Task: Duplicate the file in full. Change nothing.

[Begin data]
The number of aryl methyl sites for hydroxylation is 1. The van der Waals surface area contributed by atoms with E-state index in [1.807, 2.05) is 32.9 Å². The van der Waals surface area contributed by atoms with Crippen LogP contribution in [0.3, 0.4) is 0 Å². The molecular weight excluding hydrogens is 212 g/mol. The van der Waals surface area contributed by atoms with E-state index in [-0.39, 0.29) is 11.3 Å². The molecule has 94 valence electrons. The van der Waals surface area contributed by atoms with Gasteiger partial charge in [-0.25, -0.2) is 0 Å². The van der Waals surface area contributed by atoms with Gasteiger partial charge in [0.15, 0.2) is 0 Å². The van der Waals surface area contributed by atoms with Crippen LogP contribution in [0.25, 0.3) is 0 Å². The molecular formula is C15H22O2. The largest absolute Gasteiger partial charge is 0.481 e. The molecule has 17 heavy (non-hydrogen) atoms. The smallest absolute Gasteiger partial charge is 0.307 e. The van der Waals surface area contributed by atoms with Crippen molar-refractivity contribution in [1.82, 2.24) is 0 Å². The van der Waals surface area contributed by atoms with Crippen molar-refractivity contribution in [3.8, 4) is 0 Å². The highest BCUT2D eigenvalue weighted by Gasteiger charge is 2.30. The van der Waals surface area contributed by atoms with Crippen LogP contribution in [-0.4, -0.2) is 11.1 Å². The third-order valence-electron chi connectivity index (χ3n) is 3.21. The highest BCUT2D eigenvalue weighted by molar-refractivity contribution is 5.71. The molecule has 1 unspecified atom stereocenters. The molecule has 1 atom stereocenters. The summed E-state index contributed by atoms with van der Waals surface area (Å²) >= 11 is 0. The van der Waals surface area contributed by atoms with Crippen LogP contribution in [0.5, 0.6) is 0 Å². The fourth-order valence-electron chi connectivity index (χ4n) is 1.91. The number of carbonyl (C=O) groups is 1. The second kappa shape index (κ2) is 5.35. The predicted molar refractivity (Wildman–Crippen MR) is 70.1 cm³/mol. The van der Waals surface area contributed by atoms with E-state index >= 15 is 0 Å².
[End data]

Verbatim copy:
The number of aryl methyl sites for hydroxylation is 1. The van der Waals surface area contributed by atoms with E-state index in [1.807, 2.05) is 32.9 Å². The van der Waals surface area contributed by atoms with Crippen LogP contribution in [0.3, 0.4) is 0 Å². The molecular weight excluding hydrogens is 212 g/mol. The van der Waals surface area contributed by atoms with E-state index in [-0.39, 0.29) is 11.3 Å². The molecule has 94 valence electrons. The van der Waals surface area contributed by atoms with Gasteiger partial charge in [-0.25, -0.2) is 0 Å². The van der Waals surface area contributed by atoms with Gasteiger partial charge in [0.15, 0.2) is 0 Å². The van der Waals surface area contributed by atoms with Crippen LogP contribution in [0.25, 0.3) is 0 Å². The molecular formula is C15H22O2. The largest absolute Gasteiger partial charge is 0.481 e. The molecule has 17 heavy (non-hydrogen) atoms. The smallest absolute Gasteiger partial charge is 0.307 e. The van der Waals surface area contributed by atoms with Crippen molar-refractivity contribution in [1.82, 2.24) is 0 Å². The van der Waals surface area contributed by atoms with Crippen molar-refractivity contribution in [3.8, 4) is 0 Å². The highest BCUT2D eigenvalue weighted by Gasteiger charge is 2.30. The van der Waals surface area contributed by atoms with Crippen LogP contribution in [-0.4, -0.2) is 11.1 Å². The third-order valence-electron chi connectivity index (χ3n) is 3.21. The highest BCUT2D eigenvalue weighted by molar-refractivity contribution is 5.71. The molecule has 1 unspecified atom stereocenters. The molecule has 1 atom stereocenters. The summed E-state index contributed by atoms with van der Waals surface area (Å²) >= 11 is 0. The van der Waals surface area contributed by atoms with Crippen LogP contribution in [0.5, 0.6) is 0 Å². The fourth-order valence-electron chi connectivity index (χ4n) is 1.91. The number of carbonyl (C=O) groups is 1. The second kappa shape index (κ2) is 5.35. The predicted molar refractivity (Wildman–Crippen MR) is 70.1 cm³/mol. The van der Waals surface area contributed by atoms with E-state index >= 15 is 0 Å².